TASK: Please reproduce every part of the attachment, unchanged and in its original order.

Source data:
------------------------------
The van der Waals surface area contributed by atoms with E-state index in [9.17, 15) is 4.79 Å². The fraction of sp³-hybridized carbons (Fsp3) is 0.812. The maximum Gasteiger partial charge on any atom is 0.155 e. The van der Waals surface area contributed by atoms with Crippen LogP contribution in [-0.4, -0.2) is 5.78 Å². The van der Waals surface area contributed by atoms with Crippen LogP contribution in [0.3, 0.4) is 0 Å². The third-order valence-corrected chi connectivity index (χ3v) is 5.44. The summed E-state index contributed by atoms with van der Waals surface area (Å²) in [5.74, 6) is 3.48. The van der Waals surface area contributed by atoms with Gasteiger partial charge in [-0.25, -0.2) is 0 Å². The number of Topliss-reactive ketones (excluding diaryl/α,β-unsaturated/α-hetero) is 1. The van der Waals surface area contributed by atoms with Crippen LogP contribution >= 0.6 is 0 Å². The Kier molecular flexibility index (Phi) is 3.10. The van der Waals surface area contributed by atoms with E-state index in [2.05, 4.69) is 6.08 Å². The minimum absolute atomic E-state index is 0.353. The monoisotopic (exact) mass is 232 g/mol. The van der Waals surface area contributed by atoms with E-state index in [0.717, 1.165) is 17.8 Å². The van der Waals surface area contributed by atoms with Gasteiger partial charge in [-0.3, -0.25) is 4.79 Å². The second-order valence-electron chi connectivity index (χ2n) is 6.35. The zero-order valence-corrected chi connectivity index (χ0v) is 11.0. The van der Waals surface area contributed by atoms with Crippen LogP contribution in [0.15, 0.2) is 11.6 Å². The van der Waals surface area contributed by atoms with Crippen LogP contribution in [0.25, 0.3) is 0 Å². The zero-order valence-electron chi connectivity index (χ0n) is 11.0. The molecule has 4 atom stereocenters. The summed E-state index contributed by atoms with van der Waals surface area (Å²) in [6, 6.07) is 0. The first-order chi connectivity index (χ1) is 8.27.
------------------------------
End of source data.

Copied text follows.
The van der Waals surface area contributed by atoms with E-state index in [9.17, 15) is 4.79 Å². The fraction of sp³-hybridized carbons (Fsp3) is 0.812. The maximum Gasteiger partial charge on any atom is 0.155 e. The van der Waals surface area contributed by atoms with Crippen LogP contribution in [-0.4, -0.2) is 5.78 Å². The van der Waals surface area contributed by atoms with Crippen LogP contribution in [0.3, 0.4) is 0 Å². The third-order valence-corrected chi connectivity index (χ3v) is 5.44. The summed E-state index contributed by atoms with van der Waals surface area (Å²) in [5.74, 6) is 3.48. The van der Waals surface area contributed by atoms with Gasteiger partial charge in [-0.25, -0.2) is 0 Å². The number of Topliss-reactive ketones (excluding diaryl/α,β-unsaturated/α-hetero) is 1. The van der Waals surface area contributed by atoms with Crippen LogP contribution >= 0.6 is 0 Å². The Kier molecular flexibility index (Phi) is 3.10. The van der Waals surface area contributed by atoms with E-state index in [2.05, 4.69) is 6.08 Å². The minimum absolute atomic E-state index is 0.353. The monoisotopic (exact) mass is 232 g/mol. The van der Waals surface area contributed by atoms with E-state index in [0.717, 1.165) is 17.8 Å². The van der Waals surface area contributed by atoms with Gasteiger partial charge in [-0.3, -0.25) is 4.79 Å². The second-order valence-electron chi connectivity index (χ2n) is 6.35. The zero-order valence-corrected chi connectivity index (χ0v) is 11.0. The van der Waals surface area contributed by atoms with Crippen LogP contribution in [0.15, 0.2) is 11.6 Å². The van der Waals surface area contributed by atoms with Crippen LogP contribution in [0.25, 0.3) is 0 Å². The zero-order valence-electron chi connectivity index (χ0n) is 11.0. The molecule has 4 atom stereocenters. The summed E-state index contributed by atoms with van der Waals surface area (Å²) in [6, 6.07) is 0. The first-order chi connectivity index (χ1) is 8.27.